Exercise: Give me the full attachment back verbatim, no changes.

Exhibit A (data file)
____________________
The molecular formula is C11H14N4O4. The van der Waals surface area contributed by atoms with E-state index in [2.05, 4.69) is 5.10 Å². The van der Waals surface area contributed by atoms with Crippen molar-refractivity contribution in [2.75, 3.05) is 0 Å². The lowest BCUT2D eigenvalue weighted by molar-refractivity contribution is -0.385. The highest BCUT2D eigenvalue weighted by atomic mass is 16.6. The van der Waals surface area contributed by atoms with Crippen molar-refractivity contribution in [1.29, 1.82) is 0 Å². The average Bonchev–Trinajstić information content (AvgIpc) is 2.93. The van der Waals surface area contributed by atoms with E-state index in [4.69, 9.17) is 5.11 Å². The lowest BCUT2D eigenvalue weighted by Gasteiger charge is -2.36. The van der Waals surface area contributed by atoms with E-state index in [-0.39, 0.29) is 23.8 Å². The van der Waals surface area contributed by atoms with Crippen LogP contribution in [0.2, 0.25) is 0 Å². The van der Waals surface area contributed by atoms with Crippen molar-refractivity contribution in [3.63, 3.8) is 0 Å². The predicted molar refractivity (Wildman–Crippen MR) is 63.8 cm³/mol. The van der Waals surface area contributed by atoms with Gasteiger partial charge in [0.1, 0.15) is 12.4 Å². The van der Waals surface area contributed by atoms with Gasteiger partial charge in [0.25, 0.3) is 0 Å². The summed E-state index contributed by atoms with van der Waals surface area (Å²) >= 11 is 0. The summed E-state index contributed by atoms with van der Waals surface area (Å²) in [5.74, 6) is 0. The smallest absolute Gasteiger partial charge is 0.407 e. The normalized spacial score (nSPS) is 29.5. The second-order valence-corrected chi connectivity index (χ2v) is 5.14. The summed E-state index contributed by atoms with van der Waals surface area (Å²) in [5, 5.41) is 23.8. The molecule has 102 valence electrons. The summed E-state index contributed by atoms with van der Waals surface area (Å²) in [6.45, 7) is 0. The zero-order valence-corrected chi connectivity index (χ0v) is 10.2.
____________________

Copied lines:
The molecular formula is C11H14N4O4. The van der Waals surface area contributed by atoms with E-state index in [2.05, 4.69) is 5.10 Å². The van der Waals surface area contributed by atoms with Crippen molar-refractivity contribution in [2.75, 3.05) is 0 Å². The lowest BCUT2D eigenvalue weighted by molar-refractivity contribution is -0.385. The highest BCUT2D eigenvalue weighted by atomic mass is 16.6. The van der Waals surface area contributed by atoms with Crippen molar-refractivity contribution in [1.29, 1.82) is 0 Å². The average Bonchev–Trinajstić information content (AvgIpc) is 2.93. The van der Waals surface area contributed by atoms with E-state index in [4.69, 9.17) is 5.11 Å². The lowest BCUT2D eigenvalue weighted by Gasteiger charge is -2.36. The van der Waals surface area contributed by atoms with E-state index in [-0.39, 0.29) is 23.8 Å². The van der Waals surface area contributed by atoms with Crippen LogP contribution in [0.2, 0.25) is 0 Å². The van der Waals surface area contributed by atoms with Crippen molar-refractivity contribution in [3.63, 3.8) is 0 Å². The predicted molar refractivity (Wildman–Crippen MR) is 63.8 cm³/mol. The van der Waals surface area contributed by atoms with Gasteiger partial charge in [0.1, 0.15) is 12.4 Å². The van der Waals surface area contributed by atoms with Gasteiger partial charge in [0.25, 0.3) is 0 Å². The summed E-state index contributed by atoms with van der Waals surface area (Å²) >= 11 is 0. The summed E-state index contributed by atoms with van der Waals surface area (Å²) in [5.74, 6) is 0. The smallest absolute Gasteiger partial charge is 0.407 e. The normalized spacial score (nSPS) is 29.5. The second-order valence-corrected chi connectivity index (χ2v) is 5.14. The summed E-state index contributed by atoms with van der Waals surface area (Å²) in [5, 5.41) is 23.8. The molecule has 102 valence electrons. The summed E-state index contributed by atoms with van der Waals surface area (Å²) in [6.45, 7) is 0. The zero-order valence-corrected chi connectivity index (χ0v) is 10.2.